Tag Archives: Fawn Fritzen

Lissy Walker – Wonderland

Lissy Walker - Wonderland CoverLissy Walker – Wonderland
Released – September 23, 2014

As intimate as a whisper in your ear, Lissy Walker’s “Wonderland” is a sweetly swinging charmer, delivering on the early 20th century mood the publicicist’s pen promises.

Admittedly a muddler of genres, Ms. Walker manages to sound country one moment, modern alt-something the next. But hard to put into a box also means unique, right down to the choice of tunes on this disc – from 1918’s melancholy “I’m Forever Blowing Bubbles,” to 1970s folk-rock “I Wish I Was A Fool For You,” written by Richard Thompson, a restrained arrangement that fits the lyric much better than the over-produced version Sandy Denny delivered in 1977.

Alternately, there’s nothing at all restrained about Ms. Walker’s cover of Billie Holiday’s “Lover Man (Oh, Where Can You Be?),” which reveals Ms. Walker’s theatrical background through a display of longing that could leave you wanting a cigarette when it’s over.

Lissy Walker - Photo by Anne HamerskyThat’s one of my favorites from this set – along with “Isn’t It Romantic?” the Rodgers and Hart classic, once called “…the perfect song,” which opens with just the backing of Scott Nygaard on guitar, and then builds with strings to a bigger finish.  Backing musicians are all first rate – in addition to Mr. Nygaard, Jon Evans on bass, Steven Bernstein on trumpet and John R. Burr on piano.

They’re joined by guest artists Carla Kihlstedt on violin and Ben Goldberg on clarinet.  At times, as good as they all are, the recording mix can nearly overpower Ms. Walker’s delicate voice.  I would have turned ‘em down a little.

But that’s a small quibble with this hand-crafted work of art, a fine addition to any collection of jazz vocalists, and is very highly recommended.

62nd LogoAdded to the playlist at 62ndStreet.com – both “Isn’t It Romantic,” and “Lover Man.”

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Last year, I raved about Fawn Fritzen, the Canadian singer whose debut album, “Bedroom Voice,” had me swooning.  She’s now produced a video of one of the best tracks from that collection – the original “I’m A Fool For You.”  Enjoy.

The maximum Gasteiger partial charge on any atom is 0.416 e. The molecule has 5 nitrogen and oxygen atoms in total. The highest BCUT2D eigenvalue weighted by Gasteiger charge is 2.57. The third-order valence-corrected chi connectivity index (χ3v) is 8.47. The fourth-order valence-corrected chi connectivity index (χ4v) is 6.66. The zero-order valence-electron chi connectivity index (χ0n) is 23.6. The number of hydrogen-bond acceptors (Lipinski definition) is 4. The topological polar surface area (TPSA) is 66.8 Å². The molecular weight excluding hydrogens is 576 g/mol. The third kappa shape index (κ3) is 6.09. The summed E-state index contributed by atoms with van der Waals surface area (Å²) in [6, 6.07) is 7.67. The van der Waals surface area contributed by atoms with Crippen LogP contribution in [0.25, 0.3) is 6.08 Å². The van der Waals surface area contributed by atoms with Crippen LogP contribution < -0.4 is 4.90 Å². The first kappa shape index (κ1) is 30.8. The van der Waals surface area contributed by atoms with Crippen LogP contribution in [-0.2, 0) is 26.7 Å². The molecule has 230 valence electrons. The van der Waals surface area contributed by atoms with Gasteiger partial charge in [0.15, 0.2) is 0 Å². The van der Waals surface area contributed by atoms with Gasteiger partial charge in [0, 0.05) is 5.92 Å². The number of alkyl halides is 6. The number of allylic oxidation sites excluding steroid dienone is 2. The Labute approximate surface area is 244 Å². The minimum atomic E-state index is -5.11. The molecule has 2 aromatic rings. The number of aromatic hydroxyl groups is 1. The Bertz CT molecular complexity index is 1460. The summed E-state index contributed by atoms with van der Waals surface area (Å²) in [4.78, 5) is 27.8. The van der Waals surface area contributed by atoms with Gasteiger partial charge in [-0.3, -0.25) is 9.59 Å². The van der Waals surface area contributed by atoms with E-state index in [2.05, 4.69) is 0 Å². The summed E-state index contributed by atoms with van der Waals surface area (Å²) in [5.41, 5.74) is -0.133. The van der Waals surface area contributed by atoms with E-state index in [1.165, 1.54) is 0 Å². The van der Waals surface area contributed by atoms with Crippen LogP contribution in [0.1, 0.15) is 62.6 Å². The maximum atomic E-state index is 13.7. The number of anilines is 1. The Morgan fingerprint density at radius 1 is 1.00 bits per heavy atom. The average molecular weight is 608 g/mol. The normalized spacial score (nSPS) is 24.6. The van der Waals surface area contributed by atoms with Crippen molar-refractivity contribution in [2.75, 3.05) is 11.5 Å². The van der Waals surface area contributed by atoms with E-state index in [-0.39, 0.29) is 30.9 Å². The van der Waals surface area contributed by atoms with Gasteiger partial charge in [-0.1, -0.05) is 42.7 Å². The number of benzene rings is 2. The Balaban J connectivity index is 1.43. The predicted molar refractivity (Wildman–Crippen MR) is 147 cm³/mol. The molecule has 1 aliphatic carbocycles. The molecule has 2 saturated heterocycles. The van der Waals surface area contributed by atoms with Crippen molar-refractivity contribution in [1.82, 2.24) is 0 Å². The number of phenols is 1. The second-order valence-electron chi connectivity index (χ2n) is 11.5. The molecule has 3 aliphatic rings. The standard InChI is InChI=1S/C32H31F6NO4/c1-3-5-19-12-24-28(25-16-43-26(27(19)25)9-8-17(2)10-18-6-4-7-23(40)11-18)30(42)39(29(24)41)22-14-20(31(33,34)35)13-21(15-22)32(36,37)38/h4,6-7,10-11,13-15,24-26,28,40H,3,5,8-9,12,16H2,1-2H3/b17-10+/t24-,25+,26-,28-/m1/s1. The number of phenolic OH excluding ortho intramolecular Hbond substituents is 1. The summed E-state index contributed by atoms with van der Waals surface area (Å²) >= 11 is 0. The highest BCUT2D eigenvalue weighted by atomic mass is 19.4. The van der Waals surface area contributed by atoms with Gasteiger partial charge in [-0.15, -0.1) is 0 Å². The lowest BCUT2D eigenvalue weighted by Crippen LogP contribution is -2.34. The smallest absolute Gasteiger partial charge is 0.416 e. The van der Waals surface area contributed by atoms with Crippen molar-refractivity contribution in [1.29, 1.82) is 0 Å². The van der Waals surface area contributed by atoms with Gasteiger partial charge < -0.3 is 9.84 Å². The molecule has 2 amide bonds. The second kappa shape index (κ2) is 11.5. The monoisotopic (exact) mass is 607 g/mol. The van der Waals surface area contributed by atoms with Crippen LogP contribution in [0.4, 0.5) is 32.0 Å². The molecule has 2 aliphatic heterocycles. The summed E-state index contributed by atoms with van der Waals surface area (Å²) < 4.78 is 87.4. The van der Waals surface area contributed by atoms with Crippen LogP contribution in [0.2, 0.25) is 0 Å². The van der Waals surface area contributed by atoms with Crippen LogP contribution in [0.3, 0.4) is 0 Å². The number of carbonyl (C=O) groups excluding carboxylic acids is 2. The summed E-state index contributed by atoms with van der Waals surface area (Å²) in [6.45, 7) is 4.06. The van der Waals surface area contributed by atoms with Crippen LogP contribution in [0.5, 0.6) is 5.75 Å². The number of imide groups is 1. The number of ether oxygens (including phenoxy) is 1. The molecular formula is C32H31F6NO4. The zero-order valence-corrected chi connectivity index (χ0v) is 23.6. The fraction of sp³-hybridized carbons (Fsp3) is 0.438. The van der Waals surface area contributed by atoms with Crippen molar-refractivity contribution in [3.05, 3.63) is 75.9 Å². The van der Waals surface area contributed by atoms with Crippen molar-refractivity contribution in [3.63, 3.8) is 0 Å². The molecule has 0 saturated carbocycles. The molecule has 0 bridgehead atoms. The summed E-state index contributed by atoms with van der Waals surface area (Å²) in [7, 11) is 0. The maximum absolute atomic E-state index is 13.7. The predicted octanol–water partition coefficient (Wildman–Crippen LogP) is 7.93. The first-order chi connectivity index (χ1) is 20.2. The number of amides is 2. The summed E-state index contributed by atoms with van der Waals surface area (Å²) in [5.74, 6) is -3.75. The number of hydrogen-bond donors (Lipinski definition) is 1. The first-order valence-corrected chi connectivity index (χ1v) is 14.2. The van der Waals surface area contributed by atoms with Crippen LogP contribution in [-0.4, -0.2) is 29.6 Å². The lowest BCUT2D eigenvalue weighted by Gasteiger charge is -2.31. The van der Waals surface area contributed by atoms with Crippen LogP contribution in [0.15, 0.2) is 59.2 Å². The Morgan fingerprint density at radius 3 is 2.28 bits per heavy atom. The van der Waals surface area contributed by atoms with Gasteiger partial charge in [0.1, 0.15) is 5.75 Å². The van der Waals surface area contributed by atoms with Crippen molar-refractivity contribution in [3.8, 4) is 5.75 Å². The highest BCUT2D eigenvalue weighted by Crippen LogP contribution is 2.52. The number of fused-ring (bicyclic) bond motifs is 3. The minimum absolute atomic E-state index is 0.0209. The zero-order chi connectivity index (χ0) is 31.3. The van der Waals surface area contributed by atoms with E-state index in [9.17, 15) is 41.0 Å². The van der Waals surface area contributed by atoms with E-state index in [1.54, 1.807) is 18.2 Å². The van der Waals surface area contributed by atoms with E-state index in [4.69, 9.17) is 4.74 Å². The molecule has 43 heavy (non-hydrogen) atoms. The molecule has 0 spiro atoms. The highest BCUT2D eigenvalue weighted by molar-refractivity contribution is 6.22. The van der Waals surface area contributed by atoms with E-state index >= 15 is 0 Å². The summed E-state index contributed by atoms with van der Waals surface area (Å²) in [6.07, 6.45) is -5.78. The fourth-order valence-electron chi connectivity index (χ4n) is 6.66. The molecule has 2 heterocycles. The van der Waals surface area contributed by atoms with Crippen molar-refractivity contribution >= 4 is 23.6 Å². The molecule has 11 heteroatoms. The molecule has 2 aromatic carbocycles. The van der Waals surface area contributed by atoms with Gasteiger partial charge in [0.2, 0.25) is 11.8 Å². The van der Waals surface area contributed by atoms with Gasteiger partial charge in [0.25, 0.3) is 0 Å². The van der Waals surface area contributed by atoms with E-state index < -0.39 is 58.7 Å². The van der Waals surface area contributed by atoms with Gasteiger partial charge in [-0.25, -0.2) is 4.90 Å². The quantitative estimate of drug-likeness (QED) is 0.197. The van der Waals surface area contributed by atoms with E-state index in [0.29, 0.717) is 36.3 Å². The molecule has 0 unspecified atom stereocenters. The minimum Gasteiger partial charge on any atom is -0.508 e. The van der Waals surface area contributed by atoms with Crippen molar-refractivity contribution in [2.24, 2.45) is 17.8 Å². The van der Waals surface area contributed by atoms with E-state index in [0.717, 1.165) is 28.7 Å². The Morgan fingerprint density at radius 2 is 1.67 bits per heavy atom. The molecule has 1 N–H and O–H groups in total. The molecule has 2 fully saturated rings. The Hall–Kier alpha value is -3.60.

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Fawn Fritzen – Bedroom Voice

I’ve got to admit, first thing I thought of when I saw the title of this album was a flashback to Mom talking about my “outdoor voice” and my “indoor voice.” As a child, I never learned about a “bedroom voice,” even from Dad’s talks about birds and bees.  That came later.

On a different topic altogether, what Dad did say was that sometimes to command attention, you need to speak softly.


Fawn Fritzen - Bedroom VoiceFawn Fritzen – Bedroom Voice
Released – March 26, 2013

This is a gentle recording, but it demands active listening. And because of that, I quickly came to appreciate the porcelain nature of Fawn Fritzen’s voice, full of subtle blues and honeyed desires. Of the title, Fawn Fritzen writes, “To me, it says quiet, sultry, and sensual. It speaks of love, perhaps of longing, perhaps loss. It speaks of emotion, deeply felt, but whispered.”

Four originals mingle well with six cover tunes here – nicely handcrafted, all of them. My favorite of the four is “I’m A Fool For You,” with hints of Crystal Gayle, especially when the stops get pulled out for the (relatively) big finish. Another favorite is the smoldering original “Under My Skin,” and its age old story of two loves and longing. The original “Life So Sweet” was an entry in CBC’s “Searchlight” competition for new Canadian talent.

Photo by Christian KuntzA nearly gospel version of Leonard Cohen’s prayerful “If It Be Your Will” also attracts my attention, and I found myself looking forward to the gossamer version of “The Gentle Rain,” performed in both English and impeccable German when it came around in the rotation.

A word about Daniel Janke, who co-produces the album, and performs in nearly all the tracks, on piano, organ and upright bass. He manages to thread the needle – and is both noticed and admired by perfectly framing Ms. Fritzen’s flawless performance.

Ms. Fritzen hails from Whitehorse, Yukon Territory – where, in the winter, the average temperature at night is well below zero.